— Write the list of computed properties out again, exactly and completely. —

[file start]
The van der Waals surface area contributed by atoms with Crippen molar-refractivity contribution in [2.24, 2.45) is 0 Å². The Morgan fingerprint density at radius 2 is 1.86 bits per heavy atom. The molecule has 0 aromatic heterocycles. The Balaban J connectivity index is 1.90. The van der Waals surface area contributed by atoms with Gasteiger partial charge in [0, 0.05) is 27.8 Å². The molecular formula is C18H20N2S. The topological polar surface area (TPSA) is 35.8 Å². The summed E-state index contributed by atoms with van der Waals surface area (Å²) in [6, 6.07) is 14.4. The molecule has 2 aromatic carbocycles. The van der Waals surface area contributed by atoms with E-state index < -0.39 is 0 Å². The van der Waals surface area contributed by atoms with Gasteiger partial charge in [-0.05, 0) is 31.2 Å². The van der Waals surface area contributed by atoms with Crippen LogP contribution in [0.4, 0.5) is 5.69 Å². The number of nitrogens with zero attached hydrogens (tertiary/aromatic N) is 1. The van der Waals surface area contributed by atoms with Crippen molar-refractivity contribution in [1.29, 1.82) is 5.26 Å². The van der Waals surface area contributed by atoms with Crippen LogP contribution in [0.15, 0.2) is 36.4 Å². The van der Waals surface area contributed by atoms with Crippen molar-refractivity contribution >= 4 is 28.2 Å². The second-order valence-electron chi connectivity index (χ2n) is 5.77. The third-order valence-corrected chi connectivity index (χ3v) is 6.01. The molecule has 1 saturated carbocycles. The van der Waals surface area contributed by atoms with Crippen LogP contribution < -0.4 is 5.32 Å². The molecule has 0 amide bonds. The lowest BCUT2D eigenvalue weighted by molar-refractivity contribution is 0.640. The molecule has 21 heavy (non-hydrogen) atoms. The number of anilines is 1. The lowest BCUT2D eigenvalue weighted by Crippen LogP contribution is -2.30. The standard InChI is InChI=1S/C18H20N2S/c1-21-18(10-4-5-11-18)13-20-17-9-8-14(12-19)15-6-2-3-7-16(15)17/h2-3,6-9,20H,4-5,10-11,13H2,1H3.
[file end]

The van der Waals surface area contributed by atoms with Crippen molar-refractivity contribution in [2.24, 2.45) is 0 Å². The Morgan fingerprint density at radius 2 is 1.86 bits per heavy atom. The molecule has 0 aromatic heterocycles. The Balaban J connectivity index is 1.90. The van der Waals surface area contributed by atoms with Gasteiger partial charge in [0, 0.05) is 27.8 Å². The molecular formula is C18H20N2S. The topological polar surface area (TPSA) is 35.8 Å². The summed E-state index contributed by atoms with van der Waals surface area (Å²) in [6, 6.07) is 14.4. The molecule has 2 aromatic carbocycles. The van der Waals surface area contributed by atoms with E-state index < -0.39 is 0 Å². The van der Waals surface area contributed by atoms with Gasteiger partial charge in [-0.05, 0) is 31.2 Å². The van der Waals surface area contributed by atoms with Crippen LogP contribution in [0.4, 0.5) is 5.69 Å². The number of nitrogens with zero attached hydrogens (tertiary/aromatic N) is 1. The van der Waals surface area contributed by atoms with Crippen molar-refractivity contribution in [1.29, 1.82) is 5.26 Å². The van der Waals surface area contributed by atoms with Crippen LogP contribution in [0.15, 0.2) is 36.4 Å². The van der Waals surface area contributed by atoms with Crippen molar-refractivity contribution >= 4 is 28.2 Å². The second-order valence-electron chi connectivity index (χ2n) is 5.77. The third-order valence-corrected chi connectivity index (χ3v) is 6.01. The molecule has 1 saturated carbocycles. The van der Waals surface area contributed by atoms with Crippen LogP contribution < -0.4 is 5.32 Å². The molecule has 0 amide bonds. The lowest BCUT2D eigenvalue weighted by molar-refractivity contribution is 0.640. The molecule has 21 heavy (non-hydrogen) atoms. The number of anilines is 1. The lowest BCUT2D eigenvalue weighted by Crippen LogP contribution is -2.30. The standard InChI is InChI=1S/C18H20N2S/c1-21-18(10-4-5-11-18)13-20-17-9-8-14(12-19)15-6-2-3-7-16(15)17/h2-3,6-9,20H,4-5,10-11,13H2,1H3.